In the 19th century it made him undergo a series of restorations we see along the way and which the most important was the reclamation parties transformed under Louis XIV. In 1870 the bombing caused at the Cathedral of serious damage. She received a large number of shells, a fire destroyed its roof, fortunately resisted the vaults and flying buttresses were not met, what makes that evil was repairable.

During the years of the great war it was questioned often with anguish in what condition the would be the day where it would be made. But this time the battle it was spared, we find intact, and it seems much more beautiful yet, now she is once again French.

  • Title: Strasbourg Cathedral; Department of Public Instruction and fine arts. Educational Museum.
  • Author: Herr, Jeanne-Lucien
  • Publisher: Print. administrative (Melun)
  • Date of publication: 1919
Notre Dame Cathedral
Crédit photo : (Notre Dame Cathedral, strasbourg)


Heritage listed, historical monument, or having been under investigation

Structural information

Notre Dame Cathedral, At a time where the french flag again at the top of the arrow of Strasbourg, where the old cathedral speaks in the eyes and hearts of all as a symbol of the present provinces, it seems natural to seek to know his story and familiarize yourself with its beauties. We will see it just now as a whole and in its details, but before coming to the views, we will recall quickly what we know different phases of its construction, its architects, events which she was theatre. strasbourg, bas rhin

Location and general information

  • identifier : 111649
  • item : Cathédrale Notre-Dame
  • Location of the building :
    • 67
    • Strasbourg
  • Address : place de la Cathédrale
  • INSEE code of the municipality : 67482
  • Zip code of the municipality : 67000
  • Order in the communal list : 52
  • Name of the building :
    • The building is designated as follows : cathedral
  • State :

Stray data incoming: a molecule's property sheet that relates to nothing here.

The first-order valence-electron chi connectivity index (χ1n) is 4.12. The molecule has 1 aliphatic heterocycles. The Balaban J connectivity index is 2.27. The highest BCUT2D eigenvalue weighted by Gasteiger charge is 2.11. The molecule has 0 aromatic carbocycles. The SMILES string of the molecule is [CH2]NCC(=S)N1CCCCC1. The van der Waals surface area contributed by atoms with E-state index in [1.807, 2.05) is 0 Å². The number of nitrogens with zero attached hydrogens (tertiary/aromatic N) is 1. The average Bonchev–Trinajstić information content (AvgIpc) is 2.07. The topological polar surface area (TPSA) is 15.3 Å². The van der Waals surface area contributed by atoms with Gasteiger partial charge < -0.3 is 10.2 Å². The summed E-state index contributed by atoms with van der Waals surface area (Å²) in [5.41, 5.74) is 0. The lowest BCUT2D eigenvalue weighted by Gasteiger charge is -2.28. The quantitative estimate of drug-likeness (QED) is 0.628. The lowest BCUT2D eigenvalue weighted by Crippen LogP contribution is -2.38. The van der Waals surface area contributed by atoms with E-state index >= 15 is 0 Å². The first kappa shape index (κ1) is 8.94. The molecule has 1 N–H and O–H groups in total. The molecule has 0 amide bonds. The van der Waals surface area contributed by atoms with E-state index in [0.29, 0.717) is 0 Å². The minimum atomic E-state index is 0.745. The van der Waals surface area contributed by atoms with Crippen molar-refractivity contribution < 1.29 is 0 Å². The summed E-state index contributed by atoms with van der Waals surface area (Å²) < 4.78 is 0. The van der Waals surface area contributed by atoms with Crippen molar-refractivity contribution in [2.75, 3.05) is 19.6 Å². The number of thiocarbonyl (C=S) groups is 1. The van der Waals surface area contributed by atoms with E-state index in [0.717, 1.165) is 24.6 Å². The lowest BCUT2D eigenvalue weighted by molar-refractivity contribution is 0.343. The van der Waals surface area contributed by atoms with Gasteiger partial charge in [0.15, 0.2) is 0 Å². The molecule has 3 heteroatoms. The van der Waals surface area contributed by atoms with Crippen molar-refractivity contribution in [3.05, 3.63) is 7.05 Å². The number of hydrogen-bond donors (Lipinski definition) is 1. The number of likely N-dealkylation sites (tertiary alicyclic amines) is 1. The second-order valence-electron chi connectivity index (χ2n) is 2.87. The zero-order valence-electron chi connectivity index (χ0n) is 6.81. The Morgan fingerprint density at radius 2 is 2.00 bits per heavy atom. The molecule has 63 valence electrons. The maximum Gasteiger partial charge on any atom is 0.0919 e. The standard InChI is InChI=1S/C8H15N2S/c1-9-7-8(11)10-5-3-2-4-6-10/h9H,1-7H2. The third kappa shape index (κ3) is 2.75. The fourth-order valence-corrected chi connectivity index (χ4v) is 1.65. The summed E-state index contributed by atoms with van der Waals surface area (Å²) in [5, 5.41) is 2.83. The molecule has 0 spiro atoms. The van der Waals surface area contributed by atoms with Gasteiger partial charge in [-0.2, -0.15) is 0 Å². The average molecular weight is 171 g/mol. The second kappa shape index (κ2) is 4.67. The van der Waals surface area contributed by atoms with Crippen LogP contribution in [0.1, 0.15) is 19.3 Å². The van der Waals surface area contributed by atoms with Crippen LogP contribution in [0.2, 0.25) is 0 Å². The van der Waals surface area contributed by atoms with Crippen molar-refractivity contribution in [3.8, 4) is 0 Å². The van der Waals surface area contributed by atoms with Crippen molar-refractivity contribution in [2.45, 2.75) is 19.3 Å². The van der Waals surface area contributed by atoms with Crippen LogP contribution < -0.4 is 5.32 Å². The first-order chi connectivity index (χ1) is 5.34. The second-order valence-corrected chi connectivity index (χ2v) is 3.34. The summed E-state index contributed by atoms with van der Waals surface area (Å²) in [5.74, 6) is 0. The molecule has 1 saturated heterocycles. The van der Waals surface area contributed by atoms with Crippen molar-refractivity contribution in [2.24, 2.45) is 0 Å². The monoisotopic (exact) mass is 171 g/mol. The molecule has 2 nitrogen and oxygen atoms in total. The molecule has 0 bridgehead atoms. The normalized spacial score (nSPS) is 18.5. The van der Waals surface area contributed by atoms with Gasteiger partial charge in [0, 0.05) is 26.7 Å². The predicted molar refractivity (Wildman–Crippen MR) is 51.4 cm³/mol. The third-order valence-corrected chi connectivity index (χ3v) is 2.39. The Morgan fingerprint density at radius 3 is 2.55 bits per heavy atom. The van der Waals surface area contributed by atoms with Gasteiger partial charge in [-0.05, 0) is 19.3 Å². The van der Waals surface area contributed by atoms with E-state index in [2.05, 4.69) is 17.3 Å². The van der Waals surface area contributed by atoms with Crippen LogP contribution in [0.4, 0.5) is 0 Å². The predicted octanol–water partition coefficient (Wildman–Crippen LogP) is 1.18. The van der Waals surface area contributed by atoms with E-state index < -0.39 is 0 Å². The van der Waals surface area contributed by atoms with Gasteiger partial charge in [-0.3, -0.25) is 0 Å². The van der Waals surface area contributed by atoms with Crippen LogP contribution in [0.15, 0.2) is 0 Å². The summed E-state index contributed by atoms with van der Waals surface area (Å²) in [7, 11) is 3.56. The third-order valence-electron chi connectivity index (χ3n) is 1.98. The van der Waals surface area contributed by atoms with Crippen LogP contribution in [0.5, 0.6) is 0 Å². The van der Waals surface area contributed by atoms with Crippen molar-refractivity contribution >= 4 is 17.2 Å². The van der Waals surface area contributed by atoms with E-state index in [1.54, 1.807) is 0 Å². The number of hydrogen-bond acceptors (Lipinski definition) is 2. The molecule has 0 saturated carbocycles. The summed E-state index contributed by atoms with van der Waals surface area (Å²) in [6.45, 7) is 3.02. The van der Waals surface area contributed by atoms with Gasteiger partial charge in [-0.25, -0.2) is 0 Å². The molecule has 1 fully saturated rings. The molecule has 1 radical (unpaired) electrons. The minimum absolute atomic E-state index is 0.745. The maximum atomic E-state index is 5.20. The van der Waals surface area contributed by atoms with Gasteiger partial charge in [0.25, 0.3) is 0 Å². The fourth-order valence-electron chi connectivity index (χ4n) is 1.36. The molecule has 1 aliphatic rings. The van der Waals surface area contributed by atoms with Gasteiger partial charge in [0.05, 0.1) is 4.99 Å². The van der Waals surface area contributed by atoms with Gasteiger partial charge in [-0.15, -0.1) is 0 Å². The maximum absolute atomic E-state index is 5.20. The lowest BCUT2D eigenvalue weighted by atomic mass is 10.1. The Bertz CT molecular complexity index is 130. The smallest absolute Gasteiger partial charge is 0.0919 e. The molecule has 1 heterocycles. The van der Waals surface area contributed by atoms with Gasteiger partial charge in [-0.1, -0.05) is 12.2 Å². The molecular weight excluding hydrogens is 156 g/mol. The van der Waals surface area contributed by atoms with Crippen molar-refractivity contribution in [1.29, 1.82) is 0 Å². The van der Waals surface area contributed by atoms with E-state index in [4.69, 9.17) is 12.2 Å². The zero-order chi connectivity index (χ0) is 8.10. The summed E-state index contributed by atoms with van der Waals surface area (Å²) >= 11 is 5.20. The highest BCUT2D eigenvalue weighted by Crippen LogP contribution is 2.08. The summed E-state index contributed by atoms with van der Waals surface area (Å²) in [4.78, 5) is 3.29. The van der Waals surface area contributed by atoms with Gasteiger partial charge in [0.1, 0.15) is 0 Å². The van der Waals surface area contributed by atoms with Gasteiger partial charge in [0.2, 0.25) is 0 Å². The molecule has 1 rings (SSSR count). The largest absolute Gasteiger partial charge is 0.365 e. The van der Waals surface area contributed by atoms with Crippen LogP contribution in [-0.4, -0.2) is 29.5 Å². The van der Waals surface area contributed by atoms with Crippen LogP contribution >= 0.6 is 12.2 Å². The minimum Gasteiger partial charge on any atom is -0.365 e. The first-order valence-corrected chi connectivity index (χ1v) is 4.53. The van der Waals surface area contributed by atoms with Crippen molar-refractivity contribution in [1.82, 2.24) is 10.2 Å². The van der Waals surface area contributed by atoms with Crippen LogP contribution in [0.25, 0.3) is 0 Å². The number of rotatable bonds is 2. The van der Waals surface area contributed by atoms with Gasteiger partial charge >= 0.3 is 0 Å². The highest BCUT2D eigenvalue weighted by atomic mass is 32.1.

• the current state of the monument is not known.

Dates and times

  • Period of construction : 4 different epochs of evolution of the building.
    • 11th century
    • 12th century
    • 13th century
    • 14th century
  • Date of protection : 1862 : classé MH

Construction, architecture and style

  • Materials:
    • We do not have this information.
  • Roofing :
    • We do not have this information.
  • Materials (roofing) :
    • We do not have this information.
  • Other about the composition roofs :
    • No information on the coverage of the place.
  • Floors :
    • any information about this construction.
  • Stairs :
    • No stairs mentioned on this construction.
  • Decoration of the building :
    • No information about decoration.
  • Representation :
    • No information on the ornamentation of the place.
  • Typology :
    • No information about typology.
  • Plan :
    • We do not know the type of plan for this building.

Monument and history of the place

  • Elements protected MH (historical monument) :
    • Any particular element of the building is subject to protection in our database.
  • Constituent areas :
    • no information.
  • Parties constituantes étudiées :
    • no information.
  • Use :
    • We do not know the different uses that have been made of this construction.

Other

  • Other :
    • other Information : State-owned Cathedral type classification list of 1862 1992
  • Comments : 16 02 1930 (O.G.).
  • Mérimée reference : PA00085015

Men involved in this construction

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Cathedral of Strasbourg. Picture of gerardgg
Cathédrale Notre-Dame, strasbourg
Cathedral of Strasbourg. Picture of gerardgg
Cathédrale Notre-Dame, strasbourg
Cathedral of Strasbourg. Picture of gerardgg
Cathédrale Notre-Dame, strasbourg
Cathedral of Strasbourg. Picture of gerardgg
Cathédrale Notre-Dame, strasbourg
Cathedral of Strasbourg. Picture of gerardgg
Cathédrale Notre-Dame, strasbourg
Cathedral of Strasbourg. Picture of gerardgg
Cathédrale Notre-Dame, strasbourg
Cathedral of Strasbourg. Picture of gerardgg
Cathédrale Notre-Dame, strasbourg
Cathedral of Strasbourg. Picture of gerardgg
Cathédrale Notre-Dame, strasbourg
Cathedral of Strasbourg. Picture of gerardgg
Cathédrale Notre-Dame, strasbourg
Cathedral of Strasbourg. Picture of gerardgg
Cathédrale Notre-Dame, strasbourg
Cathedral of Strasbourg. Picture of gerardgg
Cathédrale Notre-Dame, strasbourg
Cathedral of Strasbourg. Picture of gerardgg
Cathédrale Notre-Dame, strasbourg
Cathedral of Strasbourg. Picture of gerardgg
Cathédrale Notre-Dame, strasbourg
Cathedral of Strasbourg. Picture of gerardgg
Cathédrale Notre-Dame, strasbourg
Cathedral of Strasbourg. Picture of gerardgg
Cathédrale Notre-Dame, strasbourg
Cathedral of Strasbourg. Picture of gerardgg
Cathédrale Notre-Dame, strasbourg
Cathedral of Strasbourg. Picture of gerardgg
Cathédrale Notre-Dame, strasbourg
Cathedral of Strasbourg. Picture of gerardgg
Cathédrale Notre-Dame, strasbourg